Information about how to register a death, what we’ll need from you and what you can do once the death has been registered.
How do I register a death?
Every death in Doncaster has to be registered at Doncaster Register Office, Civic Office, Waterdale, Doncaster, DN1 3BU within five days of the date of death. We are open Monday to Friday 8.30am to 4.30pm. We operate an appointment system for the registration of deaths.
Alternatively you can contact us on 01302 735222 to make the appointment.
If you live some distance away and would find it difficult to travel here, you may give the information for the registration to your local registrar, which they will pass on to us. After we have received the information required, we will post the relevant documents to you. As you will not receive your documentation straight away, this may cause delays for you in organising the funeral.
What to do
When you register a death, you will need to bring a medical certificate of cause of death issued by a doctor. If the case has been referred to the coroner, they will advise you what to do.
You will need to provide the following information about the deceased:
- full name
- date of birth
- place of birth
- maiden surname of a woman who has married
- in the case of a married woman or widow, the full names and occupation of her husband
- if the deceased was receiving a pension from public funds, such as civil service or army pension
It is most important that the information recorded in the register is correct, so it will need to be checked carefully.
Who can report a death?
Under normal circumstances the responsibility for registering a death falls upon the relatives of the deceased. Others may be called upon to carry out this duty, for example where there are no relatives or the relatives are elderly or infirm. These other persons would include someone who was present with the deceased when they died, or the person making the funeral arrangements.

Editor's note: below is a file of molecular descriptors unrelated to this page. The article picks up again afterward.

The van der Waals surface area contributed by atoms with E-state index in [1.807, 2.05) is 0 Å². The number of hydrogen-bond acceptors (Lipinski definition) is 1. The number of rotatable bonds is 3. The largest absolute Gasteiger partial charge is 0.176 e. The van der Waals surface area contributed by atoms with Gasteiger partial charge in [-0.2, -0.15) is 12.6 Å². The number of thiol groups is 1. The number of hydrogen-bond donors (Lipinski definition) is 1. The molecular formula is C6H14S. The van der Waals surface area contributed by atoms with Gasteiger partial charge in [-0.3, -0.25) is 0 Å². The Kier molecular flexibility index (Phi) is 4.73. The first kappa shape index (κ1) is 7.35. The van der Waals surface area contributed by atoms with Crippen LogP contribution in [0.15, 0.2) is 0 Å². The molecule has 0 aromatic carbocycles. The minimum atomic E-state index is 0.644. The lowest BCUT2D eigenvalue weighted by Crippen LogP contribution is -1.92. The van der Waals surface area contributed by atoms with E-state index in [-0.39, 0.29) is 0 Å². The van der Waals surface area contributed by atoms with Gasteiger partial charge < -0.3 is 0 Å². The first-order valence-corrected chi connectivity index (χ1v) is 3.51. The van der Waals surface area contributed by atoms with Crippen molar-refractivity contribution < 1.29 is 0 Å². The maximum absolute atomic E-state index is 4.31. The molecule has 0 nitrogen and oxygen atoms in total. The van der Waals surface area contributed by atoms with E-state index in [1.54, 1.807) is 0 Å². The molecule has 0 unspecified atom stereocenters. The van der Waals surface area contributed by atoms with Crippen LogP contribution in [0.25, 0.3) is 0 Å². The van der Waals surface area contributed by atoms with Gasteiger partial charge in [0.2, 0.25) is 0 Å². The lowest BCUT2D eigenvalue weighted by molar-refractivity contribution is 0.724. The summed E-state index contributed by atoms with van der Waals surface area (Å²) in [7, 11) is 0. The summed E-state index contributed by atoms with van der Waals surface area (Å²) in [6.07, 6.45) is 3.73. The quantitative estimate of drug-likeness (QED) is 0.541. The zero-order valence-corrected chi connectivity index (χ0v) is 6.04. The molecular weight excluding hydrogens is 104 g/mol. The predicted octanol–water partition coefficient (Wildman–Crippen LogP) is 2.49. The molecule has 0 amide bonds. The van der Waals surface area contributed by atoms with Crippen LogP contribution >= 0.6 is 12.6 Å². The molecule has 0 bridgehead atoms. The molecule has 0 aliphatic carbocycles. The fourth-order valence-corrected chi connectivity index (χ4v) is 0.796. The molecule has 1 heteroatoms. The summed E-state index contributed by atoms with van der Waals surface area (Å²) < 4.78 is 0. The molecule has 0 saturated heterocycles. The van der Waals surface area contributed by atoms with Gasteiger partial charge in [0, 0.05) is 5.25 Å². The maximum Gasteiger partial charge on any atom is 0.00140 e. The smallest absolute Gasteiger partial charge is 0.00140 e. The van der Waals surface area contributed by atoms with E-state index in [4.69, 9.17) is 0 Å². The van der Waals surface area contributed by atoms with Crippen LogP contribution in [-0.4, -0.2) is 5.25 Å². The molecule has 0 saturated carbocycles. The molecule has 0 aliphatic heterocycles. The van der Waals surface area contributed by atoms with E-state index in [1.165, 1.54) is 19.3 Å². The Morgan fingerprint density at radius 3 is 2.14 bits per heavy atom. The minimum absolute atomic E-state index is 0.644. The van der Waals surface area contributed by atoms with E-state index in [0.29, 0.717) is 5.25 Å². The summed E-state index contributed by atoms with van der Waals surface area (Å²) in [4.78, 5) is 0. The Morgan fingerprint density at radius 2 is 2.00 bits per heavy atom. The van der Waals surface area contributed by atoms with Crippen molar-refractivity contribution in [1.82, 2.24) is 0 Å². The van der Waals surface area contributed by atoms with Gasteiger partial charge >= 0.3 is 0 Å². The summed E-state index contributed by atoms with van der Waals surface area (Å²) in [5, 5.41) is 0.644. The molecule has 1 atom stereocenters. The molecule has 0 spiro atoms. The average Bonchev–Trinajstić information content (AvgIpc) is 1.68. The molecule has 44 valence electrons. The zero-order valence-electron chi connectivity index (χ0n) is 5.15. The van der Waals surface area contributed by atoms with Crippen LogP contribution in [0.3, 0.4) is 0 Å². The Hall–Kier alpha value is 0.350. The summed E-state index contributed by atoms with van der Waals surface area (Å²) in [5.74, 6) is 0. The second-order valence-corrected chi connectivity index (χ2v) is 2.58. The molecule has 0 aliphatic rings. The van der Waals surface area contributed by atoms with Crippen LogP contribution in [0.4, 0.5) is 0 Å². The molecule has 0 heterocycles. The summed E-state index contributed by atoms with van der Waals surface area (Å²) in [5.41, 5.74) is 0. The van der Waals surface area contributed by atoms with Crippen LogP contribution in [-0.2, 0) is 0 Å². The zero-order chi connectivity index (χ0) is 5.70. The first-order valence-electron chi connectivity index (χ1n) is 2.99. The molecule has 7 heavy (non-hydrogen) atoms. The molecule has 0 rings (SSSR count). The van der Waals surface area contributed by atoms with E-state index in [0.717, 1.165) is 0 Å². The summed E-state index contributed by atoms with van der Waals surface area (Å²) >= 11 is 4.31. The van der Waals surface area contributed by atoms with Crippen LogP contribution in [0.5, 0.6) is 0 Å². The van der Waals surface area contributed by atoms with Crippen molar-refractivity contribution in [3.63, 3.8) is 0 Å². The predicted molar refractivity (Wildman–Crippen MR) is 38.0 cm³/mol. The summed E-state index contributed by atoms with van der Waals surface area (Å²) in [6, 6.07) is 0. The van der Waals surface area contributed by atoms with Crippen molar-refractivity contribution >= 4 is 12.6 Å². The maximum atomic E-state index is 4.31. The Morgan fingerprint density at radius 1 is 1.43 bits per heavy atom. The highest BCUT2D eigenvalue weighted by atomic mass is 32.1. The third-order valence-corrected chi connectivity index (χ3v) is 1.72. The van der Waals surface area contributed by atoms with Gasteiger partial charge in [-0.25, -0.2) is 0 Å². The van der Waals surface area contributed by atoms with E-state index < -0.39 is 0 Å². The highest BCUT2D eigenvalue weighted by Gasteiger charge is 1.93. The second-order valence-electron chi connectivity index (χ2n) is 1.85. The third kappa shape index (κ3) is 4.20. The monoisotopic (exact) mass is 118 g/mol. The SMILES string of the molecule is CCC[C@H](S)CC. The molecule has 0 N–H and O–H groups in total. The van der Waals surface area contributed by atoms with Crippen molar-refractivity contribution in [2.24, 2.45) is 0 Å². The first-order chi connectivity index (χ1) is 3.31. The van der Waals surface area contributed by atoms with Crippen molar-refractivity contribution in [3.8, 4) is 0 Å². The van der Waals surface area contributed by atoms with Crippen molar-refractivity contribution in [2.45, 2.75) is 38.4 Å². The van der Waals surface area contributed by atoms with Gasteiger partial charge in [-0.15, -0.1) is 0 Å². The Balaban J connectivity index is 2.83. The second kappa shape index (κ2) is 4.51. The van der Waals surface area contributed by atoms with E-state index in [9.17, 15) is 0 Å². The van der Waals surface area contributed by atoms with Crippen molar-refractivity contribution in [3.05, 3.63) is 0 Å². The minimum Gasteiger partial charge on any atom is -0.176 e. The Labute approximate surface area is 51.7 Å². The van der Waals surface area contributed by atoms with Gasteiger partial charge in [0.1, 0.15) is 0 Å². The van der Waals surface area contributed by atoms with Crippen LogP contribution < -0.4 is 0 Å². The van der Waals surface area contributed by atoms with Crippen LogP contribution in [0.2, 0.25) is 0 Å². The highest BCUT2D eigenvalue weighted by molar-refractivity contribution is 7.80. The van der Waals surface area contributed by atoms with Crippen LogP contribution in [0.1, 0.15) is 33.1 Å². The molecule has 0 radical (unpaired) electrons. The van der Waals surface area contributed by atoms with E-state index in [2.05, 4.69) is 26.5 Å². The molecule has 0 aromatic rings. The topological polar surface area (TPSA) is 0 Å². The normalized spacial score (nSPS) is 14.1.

For further clarification on who may register a death, please contact us using the details at the bottom of this page.
Which deaths need to be reported to the coroner?
A small number of deaths have to be reported to the coroner before they can be registered and the document allowing the funeral to go ahead can be issued. The following deaths, if not already reported to the coroner, will be reported by the registrar:
- where there is no doctor who can issue a medical certificate of cause of death, or
- where the deceased was not seen by the doctor issuing the medical certificate after death nor within 14 days before death, or
- where the cause of death is unknown, or
- where the cause of death is believed to be unnatural or suspicious, or
- where the death occurred during an operation or before recovery from an anaesthetic, or
- where the death is due to industrial disease or industrial poisoning
Once a death has been reported to the coroner, the registrar cannot go ahead with the registration until the coroner has decided whether any further investigation is necessary.
What happens when a death has been registered?
After a death has been registered, you will be given a green form to deliver to the funeral director and a white form for social security. Death certificates are also available.
What happens when a body is taken out of England and Wales?
If a body is to be taken out of England and Wales, notice must be given to the coroner for the area where the body is lying. A form of notice (form 104) may be obtained from a registrar or a coroner. Any burial or cremation certificate that has already been issued must be given to the coroner with the notice.
The coroner will acknowledge receipt of the notice and say when the removal of the body may take place. This will normally be after four days from when the notice was received. If it is urgent, the person giving notice should speak to the coroner, as it may be possible to allow the removal sooner than the four days.
For further information, please contact us:
- email: email@example.com
- tel: 01302 735222